“Who analyzes the effect in the provinces where the dam is located or where flooding has occurred?” asked the lawmaker.
Undersecretary Ricardo Jalad of the Office of the Civil Defense said all member agencies of the National Disaster Risk Reduction and Management Council (NDRRMC) are well-represented every time they have meetings and that includes the Department of Public Works and Highways (DPWH), the one responsible for flood control in the country.
For its part, the DPWH said there was actually an existing masterplan for the Cagayan River flood control project that was established way back 2002 though it was not pushed through due to problems in funding.
“In this Cagayan, we have the master plan in 2002 and feasibility study however because of the magnitude cost during that time it was not pushed through for financing,” explained DPWH’s Project Director for Flood Control Management Cluster Ramon Ariola.
The DPWH is now planning to conduct dredging efforts in the Cagayan River as well as constructing six more dams on the upper area of the waterway.
The NDRRMC, meanwhile, is now in discussion over the creation of a committee that will focus on the management and safety of dams in the country.
In the next hearing, the joint committee seeks to hear from the River Basin Control Office, a sub-agency under the Department of Environment and Natural Resources (DENR) to speak its side on the issue. –MNP (with reports from Rey Pelayo)
MANILA, Philippines — Many speculations surfaced as to the massive flooding that submerged portions of Marikina and Pasig during the onslaught of Typhoon Ulysses.
Department of Science and Technology (DOST) Undersecretary Renato Solidum explained in an interview with UNTV on Friday (November 29) what could have caused the deluge in Marikina and Pasig despite the fact that the volume of rains brought by Typhoon Ulysses was lesser than that of Typhoon Ondoy in 2009.
“Ang source ng tubig pagdating sa baha sa Marikina-Pasig river ay iyong ulan mismo na tatama sa Sierra Madre [The source of floodwater in Marikina-Pasig river would have been the rainfall that will hit the Sierra Madre],” said Solidum, who is also the Director of the Philippine Institute of Volcanology and Seismology (PHIVOLCS).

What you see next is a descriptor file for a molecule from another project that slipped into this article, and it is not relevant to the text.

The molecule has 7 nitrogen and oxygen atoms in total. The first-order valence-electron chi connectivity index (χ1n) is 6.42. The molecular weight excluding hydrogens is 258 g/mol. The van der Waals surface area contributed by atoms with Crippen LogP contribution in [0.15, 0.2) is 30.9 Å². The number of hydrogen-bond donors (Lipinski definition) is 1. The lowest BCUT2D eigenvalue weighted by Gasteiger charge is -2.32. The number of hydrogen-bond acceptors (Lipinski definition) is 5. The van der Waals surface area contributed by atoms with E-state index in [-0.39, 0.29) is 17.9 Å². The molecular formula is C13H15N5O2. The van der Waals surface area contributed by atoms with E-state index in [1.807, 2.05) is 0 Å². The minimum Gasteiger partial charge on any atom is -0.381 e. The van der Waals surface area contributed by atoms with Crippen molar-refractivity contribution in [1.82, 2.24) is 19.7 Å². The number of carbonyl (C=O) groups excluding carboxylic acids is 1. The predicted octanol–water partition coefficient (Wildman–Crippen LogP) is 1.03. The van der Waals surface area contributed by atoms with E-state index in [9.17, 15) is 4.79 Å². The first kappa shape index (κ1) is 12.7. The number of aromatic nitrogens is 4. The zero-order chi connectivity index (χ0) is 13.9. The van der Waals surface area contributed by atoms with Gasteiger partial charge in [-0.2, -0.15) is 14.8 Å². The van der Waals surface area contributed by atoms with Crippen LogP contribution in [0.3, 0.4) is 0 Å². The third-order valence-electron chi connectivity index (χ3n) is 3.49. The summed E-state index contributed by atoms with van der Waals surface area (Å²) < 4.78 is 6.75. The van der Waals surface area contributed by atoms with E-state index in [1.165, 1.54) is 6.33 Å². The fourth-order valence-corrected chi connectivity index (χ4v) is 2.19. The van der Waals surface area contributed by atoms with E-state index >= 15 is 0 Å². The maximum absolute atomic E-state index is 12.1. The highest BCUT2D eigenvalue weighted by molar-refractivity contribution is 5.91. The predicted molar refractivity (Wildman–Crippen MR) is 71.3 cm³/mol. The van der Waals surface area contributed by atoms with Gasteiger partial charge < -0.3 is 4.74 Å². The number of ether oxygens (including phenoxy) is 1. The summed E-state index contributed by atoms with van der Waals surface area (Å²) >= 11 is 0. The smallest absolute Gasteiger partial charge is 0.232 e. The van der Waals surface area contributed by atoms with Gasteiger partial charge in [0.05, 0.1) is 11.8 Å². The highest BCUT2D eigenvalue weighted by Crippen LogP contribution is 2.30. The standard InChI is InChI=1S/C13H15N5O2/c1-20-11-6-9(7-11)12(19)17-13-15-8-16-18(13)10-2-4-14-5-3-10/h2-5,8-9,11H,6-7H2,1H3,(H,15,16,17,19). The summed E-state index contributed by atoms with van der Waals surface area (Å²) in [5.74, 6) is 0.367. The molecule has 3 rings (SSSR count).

“Talagang hiwalay po ang rivers na nag-de-drain sa Marikina River at sa Angat. In fact, usapin na rin ito noong panahon ni Ondoy. Kung matatandaan ninyo, ganoon din ang mga usapin pero hiwalay po talaga sila,” he added.
[Marikina River and Angat drain into two separate directions. In fact, this was the same issue during Ondoy. If you recall, this was the same issue but they are separate.]
Solidum explained that the water that is being released from Angat Dam usually flows towards Bulacan specifically the towns of Norzagaray, Angat, Bustos, San Rafael, Baliwag, Plaridel, Calumpit, Hagonoy, and Paombong; not, and never will reach, Marikina City.
National Power Corporation (NAPOCOR) Dam Manager Engr. Conrado Sison Jr said they always make sure that the process of releasing excess water in dams is under careful control because they have to maintain a sufficient water supply for irrigation in view of the dry season.
“Hindi tayo basta-basta nagpapakawala ng tubig dahil iyan po ay mahalaga din po sa atin [We do not just release water considering its value],” he said.
“Kung nagkaroon tayo ng premature spilling din tapos wala ng darating na ulan parang tinapon lang natin yung tubig which is alam naman natin lalong lalo na dito sa area na ito eh kailangan din naman para sa domestic water supply at irrigation [If we there was premature spilling without expecting another rainfall, it’s like wasting water that could have been used for domestic supply and irrigation],” he added.
USec. Solidum believes that man-made activities could have worsened the situation like deforestation, uprooting of trees and quarrying that resulted in landslides and flash floods.
“Madami na pong mga subdivision o settlement sa taas ng Marikina for example sa Rodriguez Rizal, San Mateo na ang epekto po nito imbes na yung tubig ulan pumasok sa baba sa lupa. Ito po ay gagapang ng mabilis kasi sementado na, aspaltado na at didiretso nang mas mabilis sa ilog,” Solidum said.
[There are a lot of subdivisions or settlement areas right above Marikina. For example, in Rodriguez and San Mateo in Rizal, the soil could no longer absorb the rainwater because the roads are already cemented. The water would tend to rapidly flow to the river.]
“Ngayon iyong mga ilog hindi rin nababawasan ang lalim. Nagsi-silt po iyan dahil sa mga baha previously at mga basura. Sa mga factors pong iyan talagang bibilis po ang pagdating ng tubig sa ilog at biglang tataas ang tubig,” he added.
[Also, the depth of rivers do not change. The rivers silted up because of the previous floods and waste deposits. So from those factors, water will rapidly flow downstream and will cause a sudden increase in river water.]
Solidum added that the onslaught of Typhoon Ulysses also coincided with the high tide conditions.
The experts said it is still important at present to work on restoring the rivers into their original carrying capacity and encourage tree planting to help prevent much worse incidents associated with the overflowing of rivers. –MNP (with reports from Val Villaflor)